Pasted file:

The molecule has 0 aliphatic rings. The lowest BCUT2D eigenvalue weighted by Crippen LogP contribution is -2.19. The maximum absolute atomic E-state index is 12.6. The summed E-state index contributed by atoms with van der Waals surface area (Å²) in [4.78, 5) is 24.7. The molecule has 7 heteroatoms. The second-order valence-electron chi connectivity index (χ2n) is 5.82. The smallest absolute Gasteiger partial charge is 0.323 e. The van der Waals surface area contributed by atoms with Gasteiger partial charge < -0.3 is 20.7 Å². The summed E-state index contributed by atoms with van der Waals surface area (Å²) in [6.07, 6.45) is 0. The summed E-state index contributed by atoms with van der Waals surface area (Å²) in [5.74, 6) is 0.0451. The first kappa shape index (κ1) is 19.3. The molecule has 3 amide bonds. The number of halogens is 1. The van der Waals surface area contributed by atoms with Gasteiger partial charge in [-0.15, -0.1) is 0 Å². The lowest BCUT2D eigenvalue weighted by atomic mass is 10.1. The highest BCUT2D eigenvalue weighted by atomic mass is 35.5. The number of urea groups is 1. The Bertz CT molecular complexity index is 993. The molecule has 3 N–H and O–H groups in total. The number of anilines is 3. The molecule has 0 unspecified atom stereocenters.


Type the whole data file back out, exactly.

The molecule has 0 aliphatic rings. The lowest BCUT2D eigenvalue weighted by Crippen LogP contribution is -2.19. The maximum absolute atomic E-state index is 12.6. The summed E-state index contributed by atoms with van der Waals surface area (Å²) in [4.78, 5) is 24.7. The molecule has 7 heteroatoms. The second-order valence-electron chi connectivity index (χ2n) is 5.82. The smallest absolute Gasteiger partial charge is 0.323 e. The van der Waals surface area contributed by atoms with Gasteiger partial charge < -0.3 is 20.7 Å². The summed E-state index contributed by atoms with van der Waals surface area (Å²) in [6.07, 6.45) is 0. The summed E-state index contributed by atoms with van der Waals surface area (Å²) in [5.74, 6) is 0.0451. The first kappa shape index (κ1) is 19.3. The molecule has 3 amide bonds. The number of halogens is 1. The van der Waals surface area contributed by atoms with Gasteiger partial charge in [-0.15, -0.1) is 0 Å². The lowest BCUT2D eigenvalue weighted by atomic mass is 10.1. The highest BCUT2D eigenvalue weighted by atomic mass is 35.5. The number of urea groups is 1. The Bertz CT molecular complexity index is 993. The molecule has 3 N–H and O–H groups in total. The number of anilines is 3. The molecule has 0 unspecified atom stereocenters.